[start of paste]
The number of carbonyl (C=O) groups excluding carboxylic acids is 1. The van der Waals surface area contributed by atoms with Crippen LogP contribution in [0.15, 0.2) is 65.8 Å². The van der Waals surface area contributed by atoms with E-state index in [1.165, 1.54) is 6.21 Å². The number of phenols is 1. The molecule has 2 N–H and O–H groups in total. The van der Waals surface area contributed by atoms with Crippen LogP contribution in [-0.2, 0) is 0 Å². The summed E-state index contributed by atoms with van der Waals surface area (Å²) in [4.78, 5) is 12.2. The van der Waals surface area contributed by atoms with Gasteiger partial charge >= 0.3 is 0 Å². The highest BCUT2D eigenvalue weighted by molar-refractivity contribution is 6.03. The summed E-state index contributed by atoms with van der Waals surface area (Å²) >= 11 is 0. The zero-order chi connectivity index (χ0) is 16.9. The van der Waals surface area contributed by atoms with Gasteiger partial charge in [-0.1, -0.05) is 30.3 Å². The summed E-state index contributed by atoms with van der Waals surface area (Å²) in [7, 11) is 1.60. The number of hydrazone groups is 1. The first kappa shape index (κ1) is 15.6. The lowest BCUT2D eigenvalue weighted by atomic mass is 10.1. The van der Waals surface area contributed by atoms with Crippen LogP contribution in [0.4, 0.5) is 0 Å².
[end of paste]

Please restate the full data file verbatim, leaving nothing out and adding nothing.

The number of carbonyl (C=O) groups excluding carboxylic acids is 1. The van der Waals surface area contributed by atoms with Crippen LogP contribution in [0.15, 0.2) is 65.8 Å². The van der Waals surface area contributed by atoms with E-state index in [1.165, 1.54) is 6.21 Å². The number of phenols is 1. The molecule has 2 N–H and O–H groups in total. The van der Waals surface area contributed by atoms with Crippen LogP contribution in [-0.2, 0) is 0 Å². The summed E-state index contributed by atoms with van der Waals surface area (Å²) in [4.78, 5) is 12.2. The van der Waals surface area contributed by atoms with Gasteiger partial charge >= 0.3 is 0 Å². The highest BCUT2D eigenvalue weighted by molar-refractivity contribution is 6.03. The summed E-state index contributed by atoms with van der Waals surface area (Å²) >= 11 is 0. The zero-order chi connectivity index (χ0) is 16.9. The van der Waals surface area contributed by atoms with Gasteiger partial charge in [-0.1, -0.05) is 30.3 Å². The summed E-state index contributed by atoms with van der Waals surface area (Å²) in [7, 11) is 1.60. The number of hydrazone groups is 1. The first kappa shape index (κ1) is 15.6. The lowest BCUT2D eigenvalue weighted by atomic mass is 10.1. The van der Waals surface area contributed by atoms with Crippen LogP contribution in [0.4, 0.5) is 0 Å².